This expansion of the definition of diversification is due to a couple of related factors that became clear at the height of covid-19 travel restrictions:
- Schools and universities that could deliver quality online learning to international students abroad – or already had branch campuses or joint programmes in other countries – were better able to withstand the shock of closed borders than those without these capabilities.
- New international student segments emerged. One example is students willing to begin studies online if they can eventually travel to a campus. Another is students willing to enrol in a totally online programme if they receive incentives to do so, such as lower tuition or post-study work rights in a destination country.
Both these developments highlighted the limitations – for enrolments and potential revenue – of the traditional model in which international students fly to overseas destinations to receive in-person instruction at a foreign institution.
The international perspective on these trends came through in a 2021 Canadian Bureau of International Education webinar that made it clear that institutions are thinking beyond traditional capacity limits such as available in-person classroom space or housing.
As George Brown College’s Rick Huijbregts explained during the webinar session, “We are bigger than just the physical space we have…we are thinking about how we can deliver the George Brown experience beyond [the campus], even outside of Canada.”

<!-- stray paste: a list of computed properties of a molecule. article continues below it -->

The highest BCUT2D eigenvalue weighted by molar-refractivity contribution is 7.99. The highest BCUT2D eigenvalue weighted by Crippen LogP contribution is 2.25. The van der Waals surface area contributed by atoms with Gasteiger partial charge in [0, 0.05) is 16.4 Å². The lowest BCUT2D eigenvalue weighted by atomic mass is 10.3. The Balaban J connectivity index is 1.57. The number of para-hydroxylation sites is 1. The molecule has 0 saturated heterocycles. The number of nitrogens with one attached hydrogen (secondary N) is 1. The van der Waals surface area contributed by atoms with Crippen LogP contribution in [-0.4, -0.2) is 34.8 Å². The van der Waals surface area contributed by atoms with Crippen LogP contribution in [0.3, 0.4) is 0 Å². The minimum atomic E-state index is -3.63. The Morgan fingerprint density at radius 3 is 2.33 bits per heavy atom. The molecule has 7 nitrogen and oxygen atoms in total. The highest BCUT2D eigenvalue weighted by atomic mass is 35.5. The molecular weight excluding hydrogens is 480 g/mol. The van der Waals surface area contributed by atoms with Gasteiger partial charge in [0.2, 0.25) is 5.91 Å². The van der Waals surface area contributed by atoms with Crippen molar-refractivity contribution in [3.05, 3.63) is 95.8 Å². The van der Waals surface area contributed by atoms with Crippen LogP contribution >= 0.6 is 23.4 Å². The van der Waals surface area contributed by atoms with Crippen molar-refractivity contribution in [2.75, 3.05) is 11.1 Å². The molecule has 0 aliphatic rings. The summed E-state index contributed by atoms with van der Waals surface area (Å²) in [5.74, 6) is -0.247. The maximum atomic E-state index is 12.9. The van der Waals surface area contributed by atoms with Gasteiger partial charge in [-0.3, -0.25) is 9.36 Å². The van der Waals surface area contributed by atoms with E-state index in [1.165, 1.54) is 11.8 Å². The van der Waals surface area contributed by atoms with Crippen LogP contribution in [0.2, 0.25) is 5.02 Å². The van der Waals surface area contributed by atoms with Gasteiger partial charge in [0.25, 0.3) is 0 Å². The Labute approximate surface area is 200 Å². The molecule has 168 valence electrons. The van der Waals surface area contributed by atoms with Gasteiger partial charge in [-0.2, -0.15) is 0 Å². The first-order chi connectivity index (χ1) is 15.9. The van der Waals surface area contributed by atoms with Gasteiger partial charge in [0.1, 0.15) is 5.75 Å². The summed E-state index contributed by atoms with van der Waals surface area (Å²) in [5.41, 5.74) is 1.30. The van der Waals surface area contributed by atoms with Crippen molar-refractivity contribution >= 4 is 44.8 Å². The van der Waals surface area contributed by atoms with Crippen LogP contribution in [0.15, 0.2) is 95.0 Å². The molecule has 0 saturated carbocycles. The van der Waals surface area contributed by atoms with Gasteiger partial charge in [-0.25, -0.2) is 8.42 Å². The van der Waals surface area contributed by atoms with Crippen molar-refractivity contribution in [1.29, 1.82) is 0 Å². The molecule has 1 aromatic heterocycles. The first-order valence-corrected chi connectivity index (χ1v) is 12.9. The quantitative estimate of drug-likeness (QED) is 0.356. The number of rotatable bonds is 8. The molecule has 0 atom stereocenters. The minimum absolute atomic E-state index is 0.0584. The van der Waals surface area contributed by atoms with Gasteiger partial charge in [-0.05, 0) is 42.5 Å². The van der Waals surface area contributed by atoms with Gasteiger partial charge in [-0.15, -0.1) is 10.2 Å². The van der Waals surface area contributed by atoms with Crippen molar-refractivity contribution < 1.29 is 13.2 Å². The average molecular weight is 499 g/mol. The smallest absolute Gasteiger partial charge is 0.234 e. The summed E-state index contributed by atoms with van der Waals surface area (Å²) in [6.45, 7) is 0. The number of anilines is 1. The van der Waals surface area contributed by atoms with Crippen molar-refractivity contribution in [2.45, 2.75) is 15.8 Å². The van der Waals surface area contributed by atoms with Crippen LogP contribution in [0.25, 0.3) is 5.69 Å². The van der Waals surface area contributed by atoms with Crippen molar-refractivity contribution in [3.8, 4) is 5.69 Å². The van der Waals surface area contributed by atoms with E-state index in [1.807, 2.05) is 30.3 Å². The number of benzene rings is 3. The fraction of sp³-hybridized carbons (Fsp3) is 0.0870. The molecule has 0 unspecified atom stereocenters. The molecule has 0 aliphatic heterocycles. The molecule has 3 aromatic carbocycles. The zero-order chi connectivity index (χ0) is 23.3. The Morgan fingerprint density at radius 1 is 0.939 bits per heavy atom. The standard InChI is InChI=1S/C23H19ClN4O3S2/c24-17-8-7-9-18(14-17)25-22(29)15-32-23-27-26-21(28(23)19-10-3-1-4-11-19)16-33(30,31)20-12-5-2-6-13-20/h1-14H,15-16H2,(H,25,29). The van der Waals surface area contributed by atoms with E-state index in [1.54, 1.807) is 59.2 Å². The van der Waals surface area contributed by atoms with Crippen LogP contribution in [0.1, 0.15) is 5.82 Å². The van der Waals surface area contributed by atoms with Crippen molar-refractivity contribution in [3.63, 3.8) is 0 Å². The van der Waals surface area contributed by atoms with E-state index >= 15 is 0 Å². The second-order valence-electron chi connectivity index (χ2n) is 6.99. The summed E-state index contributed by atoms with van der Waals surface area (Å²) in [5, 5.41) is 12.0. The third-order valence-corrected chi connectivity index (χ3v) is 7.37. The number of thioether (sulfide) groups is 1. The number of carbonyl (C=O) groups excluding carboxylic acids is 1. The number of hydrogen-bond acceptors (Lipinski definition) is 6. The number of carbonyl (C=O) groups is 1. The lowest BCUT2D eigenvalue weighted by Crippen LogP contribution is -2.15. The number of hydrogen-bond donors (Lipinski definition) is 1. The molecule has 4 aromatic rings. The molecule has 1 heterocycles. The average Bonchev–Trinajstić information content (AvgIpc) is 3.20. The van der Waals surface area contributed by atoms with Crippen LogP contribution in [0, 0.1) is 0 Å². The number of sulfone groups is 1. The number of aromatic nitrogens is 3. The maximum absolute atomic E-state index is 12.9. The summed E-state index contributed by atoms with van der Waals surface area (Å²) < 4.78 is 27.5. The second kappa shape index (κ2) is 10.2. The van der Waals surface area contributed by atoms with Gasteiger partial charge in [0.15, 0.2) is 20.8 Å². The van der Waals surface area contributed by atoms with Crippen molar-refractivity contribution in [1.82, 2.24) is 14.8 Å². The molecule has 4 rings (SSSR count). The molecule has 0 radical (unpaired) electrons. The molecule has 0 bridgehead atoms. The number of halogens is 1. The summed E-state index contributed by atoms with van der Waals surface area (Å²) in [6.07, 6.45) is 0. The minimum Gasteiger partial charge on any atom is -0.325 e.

Quite simply, the pandemic massively expanded the potential market of international students around the world. It revealed just how many students would opt for quality online or hybrid (aka blended) learning if it delivered a credential awarded by a foreign institution and if it were offered at the right price with attractive incentives, such as lower tuition.
Life after STEM
International enrolments have always been heavily concentrated in a few key subject areas, especially business, technology, engineering, and other applied sciences. For some institutions, this focus can lead to capacity constraints in those programmes while spaces remain available in other fields of study. Aside from addressing these capacity imbalances, there is great value in getting international students and partners interested in a less concentrated, less limited way than is sometimes done.
With all that in mind, educators are now giving more attention to boosting international enrolments outside of business and STEM programmes. A mid-2022 survey conducted by ICEF suggests agents have a role to play in this process.
Agent respondents from 11 key sending markets said at least half of the students they counsel are interested in advice and recommendations about programme options. Agents emphasised the need for institutions to work closely with them to explain which programmes have extra capacity for international students, why students should be interested, and what jobs the programmes can lead to. If a programme is less expensive, for example, or has internships attached to it, strong industry links, or scholarships available, agents need to be able to communicate these increasingly compelling features.
This all suggests that additional targeting of students by programme area may be a strategy that is readily available to most educators. Diversifying enrolments across programmes is another aspect of risk management.